Former Foreign Minister Vartan Oskanian has criticized President Serzh Sarkisian’s decision to make Armenia part of the Russian-led Customs Union, saying that it will seriously limit prospects for the country’s economic development.
“Armenia is a small country. Its only possibility of development is [greater] exports and foreign investment. By joining the Customs Union we have closed the door to that,” Oskanian said late on Thursday during a public discussion at the Civilitas Foundation , a Yerevan-based think-tank founded by him.
Oskanian dismissed government arguments that membership of the union will facilitate Armenian exporters’ access to the vast Russian market. “We already had a free-trade regime with Russia within the framework of the Commonwealth of Independent states,” he said.
“We also wanted to have a free trade deal with the European Union. The two things do not contradict each other as long as you remain in merely free trade arrangements … But they do contradict each other when you become part of a customs union,” continued Oskanian. Armenia will now also not be allowed to cut a free trade with neighboring Iran, he said.
Sarkisian announced his controversial decision last September after years of successful negotiations with the European Union over a wide-ranging Association Agreement. It was due to be finalized in November. Sarkisian’s U-turn, widely blamed on strong Russian pressure, effectively killed the accord, however.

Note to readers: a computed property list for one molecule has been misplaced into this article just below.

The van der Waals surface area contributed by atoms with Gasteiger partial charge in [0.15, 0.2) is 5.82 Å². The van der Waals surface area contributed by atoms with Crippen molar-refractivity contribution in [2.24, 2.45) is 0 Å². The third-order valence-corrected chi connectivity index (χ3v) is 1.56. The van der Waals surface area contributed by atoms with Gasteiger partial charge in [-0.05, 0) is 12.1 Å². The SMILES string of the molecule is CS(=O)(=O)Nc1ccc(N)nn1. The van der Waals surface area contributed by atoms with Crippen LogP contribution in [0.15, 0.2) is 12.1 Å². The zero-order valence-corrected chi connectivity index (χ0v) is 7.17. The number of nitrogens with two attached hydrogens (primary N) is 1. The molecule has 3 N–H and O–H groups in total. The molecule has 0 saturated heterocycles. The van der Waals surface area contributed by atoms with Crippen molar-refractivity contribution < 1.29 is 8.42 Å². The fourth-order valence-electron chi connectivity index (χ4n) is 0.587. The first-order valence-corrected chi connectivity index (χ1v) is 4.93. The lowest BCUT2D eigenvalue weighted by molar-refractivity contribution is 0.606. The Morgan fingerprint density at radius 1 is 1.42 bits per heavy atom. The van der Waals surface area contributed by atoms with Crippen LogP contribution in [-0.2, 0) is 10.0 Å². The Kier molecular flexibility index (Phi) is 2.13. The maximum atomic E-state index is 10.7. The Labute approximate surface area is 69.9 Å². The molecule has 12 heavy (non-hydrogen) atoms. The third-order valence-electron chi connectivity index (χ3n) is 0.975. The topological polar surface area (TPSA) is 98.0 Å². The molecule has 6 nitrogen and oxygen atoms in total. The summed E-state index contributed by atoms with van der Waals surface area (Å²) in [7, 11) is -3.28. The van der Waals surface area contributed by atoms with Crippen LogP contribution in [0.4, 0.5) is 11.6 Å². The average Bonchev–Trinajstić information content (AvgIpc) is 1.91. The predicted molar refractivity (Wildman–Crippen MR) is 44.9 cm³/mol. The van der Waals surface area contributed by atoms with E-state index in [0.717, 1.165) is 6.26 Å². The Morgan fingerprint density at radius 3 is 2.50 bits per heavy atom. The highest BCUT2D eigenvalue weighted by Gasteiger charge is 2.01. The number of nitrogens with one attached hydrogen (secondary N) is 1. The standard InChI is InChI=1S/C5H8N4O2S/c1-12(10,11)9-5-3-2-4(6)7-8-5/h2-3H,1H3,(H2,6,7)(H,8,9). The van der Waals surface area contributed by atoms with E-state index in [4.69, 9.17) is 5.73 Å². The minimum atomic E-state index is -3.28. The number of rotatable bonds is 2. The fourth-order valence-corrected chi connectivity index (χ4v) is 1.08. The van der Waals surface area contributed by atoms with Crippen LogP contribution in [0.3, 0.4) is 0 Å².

Oskanian, who served as foreign minister under Sarkisian’s predecessor Robert Kocharian from 1998-2008, insisted that Yerevan could have stayed away from the Russian-dominated bloc despite Armenia’s economic and military dependence on Russia. “We could have simply avoided signing [the Association Agreement] with the European Union, just like Ukraine, Azerbaijan and Central Asian states have done … Nobody forced us into [the union.] We have ended up there as a result of our mistakes,” he said.
The opposition-leaning Prosperous Armenia Party (BHK), the second largest parliamentary force of which Oskanian is a senior member, made clear on Friday that the remarks reflect only Oskanian’s personal opinion. The BHK spokesman, Tigran Urikhanian, told RFE/RL’s Armenian service (Azatutyun.am) that the party has still not formulated an official position on the issue because of lingering unanswered questions about key terms of the Armenian membership of the Customs Union.
The BHK is led by businessman Gagik Tsarukian and widely regarded as a pro-Russian party. Urikhanian famously welcomed in 2012 Russian President Vladimir Putin’s calls for the creation of a Eurasian Union of ex-Soviet republics. The BHK subsequently distanced itself from that statement, adopting a more ambiguous stance.